Cancel noise culture
So, you are digging deep on your trainer climbing the virtual Stelvio. Your noisy portable house fan is humming, the window is open, cold air and noise is rushing in, and the whir of the cassette is happening. You hear nothing but Thievery Corporation. Noise-cancelling is in full effect. Same happens in a plane coming back from a trip. My wife is rolling her eyes because the kid behind her is throwing a fit, as is the one in front of her. I hear nothing. They work because they are properly fit in your ear and you can turn Zeppelin up to a level that makes “little Bobby” go away.

Keep this case charged. It will hold plenty of juice off cord to give your buds some power when you need it.

The juice
Naturally, anything wireless will have a battery life. Unlike my pair of generic wireless earbuds that hold maybe a two-to-three-hour charge, the E8 Sports will easily go five-to-six hours. The aforementioned flight tested the battery life and the buds stayed fueled throughout. In the event you need some juice, make sure the case is charged. Pop the buds into the molded holes and in no time, you will gain battery life. With anything wireless, the key is to be prepared. The charger case will be your best friend!

Rapha put its name on something good. It’s a collaboration that fits with the company’s aesthetic and attention to detail. Did Rapha make the speaker? No, of course not. The E8 Sport and traditional E8 model are already in its lineup. But it’s a good thing to align yourself with quality, non-endemic companies and products. It opens markets and it fits the Rapha branding mantra.

No doubt, there are several choices of wireless earbuds out there to choose from. Go the cheap route and you will hear it. Spend $100–$150 and you will get good earbuds. Spend $350 and you will truly get what you pay for: B&O quality and sound. Of course, some will ask if there really is that much difference between a $30 pair of buds and the $350 B&Os? Or even, the $100–$249 speakers? Naturally, like a saddle and bike shoes, it comes down to personal choice. Some spend $500 on shoes and $30 on a saddle and vice versa. For me, I think there is a big difference. In our freakishly disposable society, these will truly be the last and only wireless earbuds you buy.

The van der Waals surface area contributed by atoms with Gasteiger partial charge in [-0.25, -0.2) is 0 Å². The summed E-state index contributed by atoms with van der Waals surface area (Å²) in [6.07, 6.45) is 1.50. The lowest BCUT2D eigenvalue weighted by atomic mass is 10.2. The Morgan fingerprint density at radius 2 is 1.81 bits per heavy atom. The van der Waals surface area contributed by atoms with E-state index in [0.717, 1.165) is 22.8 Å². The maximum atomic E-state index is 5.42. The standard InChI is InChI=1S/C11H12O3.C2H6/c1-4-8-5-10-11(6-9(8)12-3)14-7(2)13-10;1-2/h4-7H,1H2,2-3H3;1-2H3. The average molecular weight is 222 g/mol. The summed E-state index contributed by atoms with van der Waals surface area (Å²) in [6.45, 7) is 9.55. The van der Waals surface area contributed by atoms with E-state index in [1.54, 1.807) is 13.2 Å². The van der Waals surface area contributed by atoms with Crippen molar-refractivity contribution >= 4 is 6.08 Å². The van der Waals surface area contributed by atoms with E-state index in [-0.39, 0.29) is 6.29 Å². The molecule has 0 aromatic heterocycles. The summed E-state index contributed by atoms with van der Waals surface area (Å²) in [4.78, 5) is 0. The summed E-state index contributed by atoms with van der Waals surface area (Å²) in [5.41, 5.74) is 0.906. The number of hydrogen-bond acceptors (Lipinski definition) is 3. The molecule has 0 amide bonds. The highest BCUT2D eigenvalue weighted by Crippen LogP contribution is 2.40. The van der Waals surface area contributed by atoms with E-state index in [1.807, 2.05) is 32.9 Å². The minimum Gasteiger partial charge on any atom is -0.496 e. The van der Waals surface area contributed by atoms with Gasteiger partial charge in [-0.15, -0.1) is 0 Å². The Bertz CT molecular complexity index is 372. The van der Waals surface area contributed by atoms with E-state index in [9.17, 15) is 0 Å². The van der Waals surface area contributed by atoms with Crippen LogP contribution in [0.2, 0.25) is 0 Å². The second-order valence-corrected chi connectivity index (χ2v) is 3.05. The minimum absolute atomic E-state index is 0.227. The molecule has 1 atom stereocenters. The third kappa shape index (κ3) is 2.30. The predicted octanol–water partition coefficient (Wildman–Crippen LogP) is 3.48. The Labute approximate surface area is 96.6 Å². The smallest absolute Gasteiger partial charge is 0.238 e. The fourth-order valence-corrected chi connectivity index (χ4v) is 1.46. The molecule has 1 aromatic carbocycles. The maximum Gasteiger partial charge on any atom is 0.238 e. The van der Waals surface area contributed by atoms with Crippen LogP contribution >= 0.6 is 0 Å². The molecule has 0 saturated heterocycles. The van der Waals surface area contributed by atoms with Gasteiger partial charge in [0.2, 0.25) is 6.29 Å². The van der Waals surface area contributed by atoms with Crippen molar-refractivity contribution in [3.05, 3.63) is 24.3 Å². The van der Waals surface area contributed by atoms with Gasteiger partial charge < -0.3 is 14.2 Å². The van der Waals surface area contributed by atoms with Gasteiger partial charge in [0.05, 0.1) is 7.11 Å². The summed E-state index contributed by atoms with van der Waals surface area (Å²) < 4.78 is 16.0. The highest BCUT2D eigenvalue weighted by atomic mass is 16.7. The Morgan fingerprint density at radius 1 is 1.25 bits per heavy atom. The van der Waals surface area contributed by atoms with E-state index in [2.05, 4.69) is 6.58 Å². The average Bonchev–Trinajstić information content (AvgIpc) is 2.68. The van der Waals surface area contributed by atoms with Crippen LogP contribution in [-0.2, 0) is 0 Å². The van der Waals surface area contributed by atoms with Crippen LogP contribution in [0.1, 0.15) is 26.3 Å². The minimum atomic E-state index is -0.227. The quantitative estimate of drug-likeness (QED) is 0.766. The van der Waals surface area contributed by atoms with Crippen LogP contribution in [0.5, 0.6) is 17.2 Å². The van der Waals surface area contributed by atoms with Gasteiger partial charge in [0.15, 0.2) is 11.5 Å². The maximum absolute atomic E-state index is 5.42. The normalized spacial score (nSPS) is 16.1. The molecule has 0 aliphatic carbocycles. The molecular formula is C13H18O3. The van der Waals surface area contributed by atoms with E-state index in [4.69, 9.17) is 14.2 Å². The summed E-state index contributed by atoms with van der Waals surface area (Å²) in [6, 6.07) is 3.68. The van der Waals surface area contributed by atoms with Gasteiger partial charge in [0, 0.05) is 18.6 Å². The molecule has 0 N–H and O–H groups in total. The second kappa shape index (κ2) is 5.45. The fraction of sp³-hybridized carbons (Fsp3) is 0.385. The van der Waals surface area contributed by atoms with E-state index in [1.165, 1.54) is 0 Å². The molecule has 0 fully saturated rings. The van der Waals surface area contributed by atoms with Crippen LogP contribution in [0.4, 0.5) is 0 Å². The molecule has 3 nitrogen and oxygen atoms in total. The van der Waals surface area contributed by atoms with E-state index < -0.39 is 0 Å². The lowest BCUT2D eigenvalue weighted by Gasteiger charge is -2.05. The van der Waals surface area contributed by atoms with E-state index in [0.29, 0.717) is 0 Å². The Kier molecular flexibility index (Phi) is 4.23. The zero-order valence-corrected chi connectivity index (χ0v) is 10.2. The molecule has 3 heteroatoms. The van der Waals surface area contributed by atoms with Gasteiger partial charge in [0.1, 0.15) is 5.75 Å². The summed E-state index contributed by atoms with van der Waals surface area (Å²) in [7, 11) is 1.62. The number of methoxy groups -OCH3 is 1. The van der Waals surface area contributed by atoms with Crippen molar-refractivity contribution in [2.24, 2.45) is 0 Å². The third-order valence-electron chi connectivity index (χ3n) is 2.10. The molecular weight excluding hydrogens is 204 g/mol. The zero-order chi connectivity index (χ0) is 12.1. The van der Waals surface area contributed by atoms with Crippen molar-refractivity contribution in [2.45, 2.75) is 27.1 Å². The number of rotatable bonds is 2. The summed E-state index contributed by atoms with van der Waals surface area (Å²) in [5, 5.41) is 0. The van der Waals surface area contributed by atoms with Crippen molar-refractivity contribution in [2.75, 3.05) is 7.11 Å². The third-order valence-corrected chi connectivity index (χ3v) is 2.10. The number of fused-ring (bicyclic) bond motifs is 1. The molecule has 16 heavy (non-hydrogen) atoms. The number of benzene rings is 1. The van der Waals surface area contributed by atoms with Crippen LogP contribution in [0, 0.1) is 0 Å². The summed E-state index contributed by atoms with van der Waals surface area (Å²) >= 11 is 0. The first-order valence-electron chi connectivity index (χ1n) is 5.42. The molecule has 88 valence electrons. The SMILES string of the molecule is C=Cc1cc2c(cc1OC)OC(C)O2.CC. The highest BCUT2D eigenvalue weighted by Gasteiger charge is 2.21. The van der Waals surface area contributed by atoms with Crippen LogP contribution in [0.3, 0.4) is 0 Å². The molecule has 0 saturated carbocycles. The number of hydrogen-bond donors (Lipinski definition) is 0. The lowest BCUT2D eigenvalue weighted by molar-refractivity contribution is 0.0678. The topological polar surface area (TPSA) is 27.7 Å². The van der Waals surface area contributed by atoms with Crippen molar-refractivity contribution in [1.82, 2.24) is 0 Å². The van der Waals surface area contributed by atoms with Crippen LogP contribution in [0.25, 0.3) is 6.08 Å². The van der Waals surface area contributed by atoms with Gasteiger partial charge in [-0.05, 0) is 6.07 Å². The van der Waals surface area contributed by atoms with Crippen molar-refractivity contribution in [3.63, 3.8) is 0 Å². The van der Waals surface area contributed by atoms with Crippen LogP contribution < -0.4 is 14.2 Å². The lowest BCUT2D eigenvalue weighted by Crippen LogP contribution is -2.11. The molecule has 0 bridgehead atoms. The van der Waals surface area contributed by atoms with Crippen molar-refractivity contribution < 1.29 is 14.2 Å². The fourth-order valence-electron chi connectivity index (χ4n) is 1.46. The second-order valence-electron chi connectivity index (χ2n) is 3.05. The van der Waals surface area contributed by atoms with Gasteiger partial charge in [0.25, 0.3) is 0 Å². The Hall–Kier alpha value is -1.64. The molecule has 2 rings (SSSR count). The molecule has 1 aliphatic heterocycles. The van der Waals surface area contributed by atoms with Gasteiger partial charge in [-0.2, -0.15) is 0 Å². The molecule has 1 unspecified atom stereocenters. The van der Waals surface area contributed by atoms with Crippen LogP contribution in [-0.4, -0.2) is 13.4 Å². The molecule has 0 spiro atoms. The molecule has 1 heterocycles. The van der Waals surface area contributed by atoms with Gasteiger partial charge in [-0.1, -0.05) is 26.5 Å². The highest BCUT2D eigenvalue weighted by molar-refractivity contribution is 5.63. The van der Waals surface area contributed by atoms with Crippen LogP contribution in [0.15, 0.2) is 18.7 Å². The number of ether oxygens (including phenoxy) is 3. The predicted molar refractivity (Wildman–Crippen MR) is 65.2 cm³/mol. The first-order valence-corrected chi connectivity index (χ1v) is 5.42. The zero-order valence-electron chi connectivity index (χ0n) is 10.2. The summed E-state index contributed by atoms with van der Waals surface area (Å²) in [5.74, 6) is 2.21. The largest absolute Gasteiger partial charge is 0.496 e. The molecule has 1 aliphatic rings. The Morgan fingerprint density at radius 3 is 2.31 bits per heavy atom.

What’s in the box?
• Charging case with built-in wireless charging; USB-C charging cable
• 4 sizes of Silicone Ear Tips (XS, S, M L)
• 3 sizes of Silicone Ear fins (S, M, L)
• 1 size Comply™ tips (M)
• Quick Start Guide

$350. Rapha branded model no longer available.

To get a better understanding of the collaboration between Rapha and Bang & Olufsen, we chatted with John Roberts, head of product for Rapha from the company’s world headquarters in London, U.K.

So, John, why Bang & Olufsen (B&O)? B&O have a longstanding history of being one of, if not the, most innovative and revolutionary audio-visual brands in the world. There is a great deal of synergy between our two brands and we’ve worked together in the past.

Alongside this, indoor training has seen a real resurgence in the past few years. More accessible and relevant now than ever, it seems to have found a place in the home-workout routine of all kinds of cyclists, and as an invaluable training tool when conditions aren’t favorable for riding outside (or when restrictions won’t allow it!).

So, when determining which partner we wanted to work with to continue to round out our Indoor Training proposition, B&O was a pretty obvious choice for us. Their longstanding history of innovative and beautiful designs coupled with Rapha’s expertise in creating the finest products for use on the bike felt like a good match to create something unique and valuable.

Give us some insight as to how the collaboration unfolded? There’s a deep connection between cycling and music, along with the perceived benefits that music can have on performance. Our research behind the collaboration took us back to 1910, when an academic named Leonard P. Ayres made a fascinating discovery while watching the New York Six Day at Madison Square Garden. When the brass band was playing, riders completed a mile, on average, 17 seconds quicker than when the band were not playing. This discovery has led to over a century’s worth of research into the effects of music in improving performance.

The aim of this partnership was to celebrate the role of music when focusing the rider’s mind and improve perceived performance whilst training indoors. The process of collaborating was very rewarding, with both brands working together to engineer a beautiful product optimized for indoor training sessions. They understand our brand and we understand theirs, which always makes things easier and more enjoyable!

Any future partnerships with B&O? A lot of consideration goes into deciding which brands we work with and we tend to work with partners for a number of years; this is not the first time we have worked with B&O and I don’t believe it will be the last; the response to our partnership continues to be extremely positive.

This product focused on the positive effect music can have in improving performance when training on the bike, and while many of us use music as a tool while riding on the turbo, it can also be used for exactly the opposite reason to calm us down and aid in recovery when we’re off the bike. Maybe there’s another story to tell and an interesting product there! We shall see….